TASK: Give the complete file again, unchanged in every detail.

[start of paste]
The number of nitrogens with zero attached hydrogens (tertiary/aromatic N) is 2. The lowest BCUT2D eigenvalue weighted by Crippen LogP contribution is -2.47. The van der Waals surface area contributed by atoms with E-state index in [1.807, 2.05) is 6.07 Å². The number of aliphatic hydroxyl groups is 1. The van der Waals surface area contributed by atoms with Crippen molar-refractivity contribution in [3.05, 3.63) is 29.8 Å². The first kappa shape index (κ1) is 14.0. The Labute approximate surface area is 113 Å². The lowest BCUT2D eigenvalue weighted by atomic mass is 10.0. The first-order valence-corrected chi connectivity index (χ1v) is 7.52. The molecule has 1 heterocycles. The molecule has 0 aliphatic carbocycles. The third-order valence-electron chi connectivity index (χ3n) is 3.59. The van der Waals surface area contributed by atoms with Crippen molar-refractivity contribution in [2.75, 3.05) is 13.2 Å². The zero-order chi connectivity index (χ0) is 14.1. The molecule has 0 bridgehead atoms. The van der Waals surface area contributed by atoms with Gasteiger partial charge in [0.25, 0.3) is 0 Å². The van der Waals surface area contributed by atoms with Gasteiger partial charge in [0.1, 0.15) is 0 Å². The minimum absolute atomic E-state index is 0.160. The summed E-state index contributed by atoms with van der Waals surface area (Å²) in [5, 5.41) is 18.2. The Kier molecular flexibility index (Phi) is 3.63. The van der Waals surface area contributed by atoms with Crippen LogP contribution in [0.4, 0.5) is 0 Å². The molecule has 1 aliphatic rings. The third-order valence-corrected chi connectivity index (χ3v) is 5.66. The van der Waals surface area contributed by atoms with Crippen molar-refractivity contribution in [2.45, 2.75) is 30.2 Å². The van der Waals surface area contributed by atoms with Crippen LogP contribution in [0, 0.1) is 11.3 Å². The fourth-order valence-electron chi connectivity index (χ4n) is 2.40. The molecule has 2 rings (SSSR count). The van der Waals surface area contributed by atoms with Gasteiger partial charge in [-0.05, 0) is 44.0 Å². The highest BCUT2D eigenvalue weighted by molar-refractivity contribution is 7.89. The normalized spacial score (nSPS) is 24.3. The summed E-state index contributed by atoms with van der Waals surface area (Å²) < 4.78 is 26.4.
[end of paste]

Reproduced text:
The number of nitrogens with zero attached hydrogens (tertiary/aromatic N) is 2. The lowest BCUT2D eigenvalue weighted by Crippen LogP contribution is -2.47. The van der Waals surface area contributed by atoms with E-state index in [1.807, 2.05) is 6.07 Å². The number of aliphatic hydroxyl groups is 1. The van der Waals surface area contributed by atoms with Crippen molar-refractivity contribution in [3.05, 3.63) is 29.8 Å². The first kappa shape index (κ1) is 14.0. The Labute approximate surface area is 113 Å². The lowest BCUT2D eigenvalue weighted by atomic mass is 10.0. The first-order valence-corrected chi connectivity index (χ1v) is 7.52. The molecule has 1 heterocycles. The molecule has 0 aliphatic carbocycles. The third-order valence-electron chi connectivity index (χ3n) is 3.59. The van der Waals surface area contributed by atoms with Crippen molar-refractivity contribution in [2.75, 3.05) is 13.2 Å². The zero-order chi connectivity index (χ0) is 14.1. The molecule has 0 bridgehead atoms. The van der Waals surface area contributed by atoms with Gasteiger partial charge in [0.25, 0.3) is 0 Å². The van der Waals surface area contributed by atoms with Gasteiger partial charge in [0.1, 0.15) is 0 Å². The minimum absolute atomic E-state index is 0.160. The summed E-state index contributed by atoms with van der Waals surface area (Å²) in [5, 5.41) is 18.2. The Kier molecular flexibility index (Phi) is 3.63. The van der Waals surface area contributed by atoms with Crippen LogP contribution in [0.4, 0.5) is 0 Å². The molecule has 1 aliphatic rings. The third-order valence-corrected chi connectivity index (χ3v) is 5.66. The van der Waals surface area contributed by atoms with Crippen molar-refractivity contribution in [2.45, 2.75) is 30.2 Å². The van der Waals surface area contributed by atoms with Crippen LogP contribution in [0, 0.1) is 11.3 Å². The fourth-order valence-electron chi connectivity index (χ4n) is 2.40. The molecule has 2 rings (SSSR count). The van der Waals surface area contributed by atoms with Gasteiger partial charge in [-0.05, 0) is 44.0 Å². The highest BCUT2D eigenvalue weighted by molar-refractivity contribution is 7.89. The normalized spacial score (nSPS) is 24.3. The summed E-state index contributed by atoms with van der Waals surface area (Å²) < 4.78 is 26.4.